What an amazing year we have had at NDRAN! We changed our name. We are now doing business as NCCAN, the National Capital Crime Assistance Network. Because we work on many cases that are not death row cases, we feel the new name is more appropriate. Checks can still be made out to either NDRAN or NCCAN.
To honor the new name, Helen Stevens, a friend and former student, took it upon herself to design our new website. Please go to https.nccan.org and have a look! Best of all, Helen is also administering the site as an ongoing gift to the organization.
Help For Detroit Prisoners
Our biggest news is that we were able to hire lawyers for three Detroit prisoners whose cases were reviewed but not accepted by the U. Michigan Innocence Clinic. We raised $5000 through a crowd funding campaign on Indiegogo and were able to hire Lacino Hamilton’s lawyer, Mary Chartier. She reminded me that $5000 was nothing when it comes to the cost of ongoing appeals and litigation, but her team accepted his case on a partial pro bono basis with my ongoing agreement to investigate. Another highly recommended lawyer, Solomon Radner, agreed to take two other cases, Danny Burton and Bernard Young under the same model.
Meanwhile, the U. Michigan Innocence Clinic accepted NCCAN’s referral of the case of Desmond Ricks after several years of intensive review. And the Clinic finally achieved a favorable ruling on Karl Vinson’s application for Habeas Corpus. After many years of waiting, he has been granted the right to file for relief from judgment. Since three separate tests show that Mr. Vinson could not have committed the crime, everyone is excited and relieved that he can at last re-petition the 6th Circuit Court of Appeals.
NCCAN has been working with two outstanding journalists this year. David Krajicek wrote a fascinating article on the lack of exonerations in this country for second-tier (non-murder) felonies. I was able to interest David in the Alabama case of Aaron Johnson and he was awarded a grant from the Center for Investigative Reporting to write about this case. That article is due out in December. Aaron Cantu published two articles on NCCAN cases, one for Truthout Magazine and one recently for The Intercept. (See links below). We hope this kind of in-depth writing that ties NCCAN cases to larger issues will help individuals with their innocence claims and also educate the public.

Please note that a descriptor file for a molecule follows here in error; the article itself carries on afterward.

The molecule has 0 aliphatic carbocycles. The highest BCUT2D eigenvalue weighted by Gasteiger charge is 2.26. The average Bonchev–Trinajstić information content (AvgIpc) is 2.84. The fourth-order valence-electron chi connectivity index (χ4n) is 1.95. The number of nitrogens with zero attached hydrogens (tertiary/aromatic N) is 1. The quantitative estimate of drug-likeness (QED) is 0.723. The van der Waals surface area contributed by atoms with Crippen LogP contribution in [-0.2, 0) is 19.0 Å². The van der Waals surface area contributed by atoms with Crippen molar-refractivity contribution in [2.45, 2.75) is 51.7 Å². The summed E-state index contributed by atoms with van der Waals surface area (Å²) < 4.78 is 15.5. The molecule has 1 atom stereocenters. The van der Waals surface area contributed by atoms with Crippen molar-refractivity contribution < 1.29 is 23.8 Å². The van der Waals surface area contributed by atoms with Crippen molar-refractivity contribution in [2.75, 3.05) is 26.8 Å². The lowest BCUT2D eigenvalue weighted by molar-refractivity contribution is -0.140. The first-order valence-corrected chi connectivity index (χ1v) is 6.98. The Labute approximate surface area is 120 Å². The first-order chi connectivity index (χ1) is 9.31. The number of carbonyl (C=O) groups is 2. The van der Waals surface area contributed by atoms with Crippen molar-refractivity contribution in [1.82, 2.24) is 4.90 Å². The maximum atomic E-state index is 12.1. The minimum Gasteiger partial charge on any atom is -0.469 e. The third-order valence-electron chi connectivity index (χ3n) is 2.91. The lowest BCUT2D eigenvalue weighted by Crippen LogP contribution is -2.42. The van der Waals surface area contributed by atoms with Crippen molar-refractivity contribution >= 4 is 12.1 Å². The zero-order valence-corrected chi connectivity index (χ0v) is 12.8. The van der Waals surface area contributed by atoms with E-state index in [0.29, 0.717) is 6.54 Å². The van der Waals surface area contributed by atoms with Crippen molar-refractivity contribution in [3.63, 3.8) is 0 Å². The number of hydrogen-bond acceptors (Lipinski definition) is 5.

As NCCAN’s director, I presented a workshop on “Racism and Environmental Issues” this year at the Prisoners’ Family Conference in Dallas. I also joined The Exoneration Registry team as a research fellow.
And finally, Cell Door is going to press almost as I write after a year’s hiatus. Watch for your issue in the mail.
As always, NCCAN cannot do this work without your help. Because of your generosity, three men who have been in prison for over 20 years now have lawyers working to free them. I am currently in talks with another lawyer about exchanging my investigative services for her taking on a case. That would make 4 men with lawyers! Cell Door Magazine continues to reach over 2000 incarcerated individuals for free. And I am able to travel to do the critical investigations that were never done at the time of conviction. This year I was able to attend the Innocence Network Conference where over 300 wrongfully-convicted persons told their stories. One of the exonerees and emcees was Jeff Deskovic, a NCCAN success story. Jeff now directs a foundation he started to help other wrongfully convicted men and women. He continues to honor NCCAN for opening up his path to freedom.
Thank you for your ongoing support. As a team, we have brought hope to people who never thought they would get a chance to see justice.
Recent Email from Lacino to Claudia:
"…turned 41 yesterday. Yes, I'm still young, relatively speaking, but it doesn't escape me that yesterday was the 22nd consecutive birthday I spent incarcerated. I pray that this year giant steps are taken to get me back to my life. I would like to thank you for the support. It really made the past year more bearable. I know I like to give the impression that I have it all together, but many days I'm a mess: frustrated, angry, anxious, some level of sad. Knowing that you are here for me and wishing me the best, and sending books, encouraging me, I mean all the wonderful things you do that you may not think much about, mean so much to me and I would like you to know I appreciate them very much."